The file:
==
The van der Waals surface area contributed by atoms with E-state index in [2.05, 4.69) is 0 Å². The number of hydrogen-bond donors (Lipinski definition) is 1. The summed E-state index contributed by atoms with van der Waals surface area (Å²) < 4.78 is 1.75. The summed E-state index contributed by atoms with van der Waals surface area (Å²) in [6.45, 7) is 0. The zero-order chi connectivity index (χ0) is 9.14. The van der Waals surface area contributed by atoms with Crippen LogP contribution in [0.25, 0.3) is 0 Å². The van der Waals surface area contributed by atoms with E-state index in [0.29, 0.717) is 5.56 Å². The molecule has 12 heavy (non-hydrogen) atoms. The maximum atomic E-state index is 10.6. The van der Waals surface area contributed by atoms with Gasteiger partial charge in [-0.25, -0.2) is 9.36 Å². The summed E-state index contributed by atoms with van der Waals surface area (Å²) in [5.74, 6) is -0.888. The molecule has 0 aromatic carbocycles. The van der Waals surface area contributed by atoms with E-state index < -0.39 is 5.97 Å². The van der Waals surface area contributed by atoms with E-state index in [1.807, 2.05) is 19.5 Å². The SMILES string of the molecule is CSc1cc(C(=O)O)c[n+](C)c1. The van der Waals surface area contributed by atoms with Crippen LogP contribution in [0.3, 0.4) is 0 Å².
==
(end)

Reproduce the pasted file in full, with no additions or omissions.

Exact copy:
The van der Waals surface area contributed by atoms with E-state index in [2.05, 4.69) is 0 Å². The number of hydrogen-bond donors (Lipinski definition) is 1. The summed E-state index contributed by atoms with van der Waals surface area (Å²) < 4.78 is 1.75. The summed E-state index contributed by atoms with van der Waals surface area (Å²) in [6.45, 7) is 0. The zero-order chi connectivity index (χ0) is 9.14. The van der Waals surface area contributed by atoms with Crippen LogP contribution in [0.25, 0.3) is 0 Å². The van der Waals surface area contributed by atoms with E-state index in [0.29, 0.717) is 5.56 Å². The molecule has 12 heavy (non-hydrogen) atoms. The maximum atomic E-state index is 10.6. The van der Waals surface area contributed by atoms with Gasteiger partial charge in [-0.25, -0.2) is 9.36 Å². The summed E-state index contributed by atoms with van der Waals surface area (Å²) in [5.74, 6) is -0.888. The molecule has 0 aromatic carbocycles. The van der Waals surface area contributed by atoms with E-state index < -0.39 is 5.97 Å². The van der Waals surface area contributed by atoms with E-state index in [1.807, 2.05) is 19.5 Å². The SMILES string of the molecule is CSc1cc(C(=O)O)c[n+](C)c1. The van der Waals surface area contributed by atoms with Crippen LogP contribution in [0.3, 0.4) is 0 Å².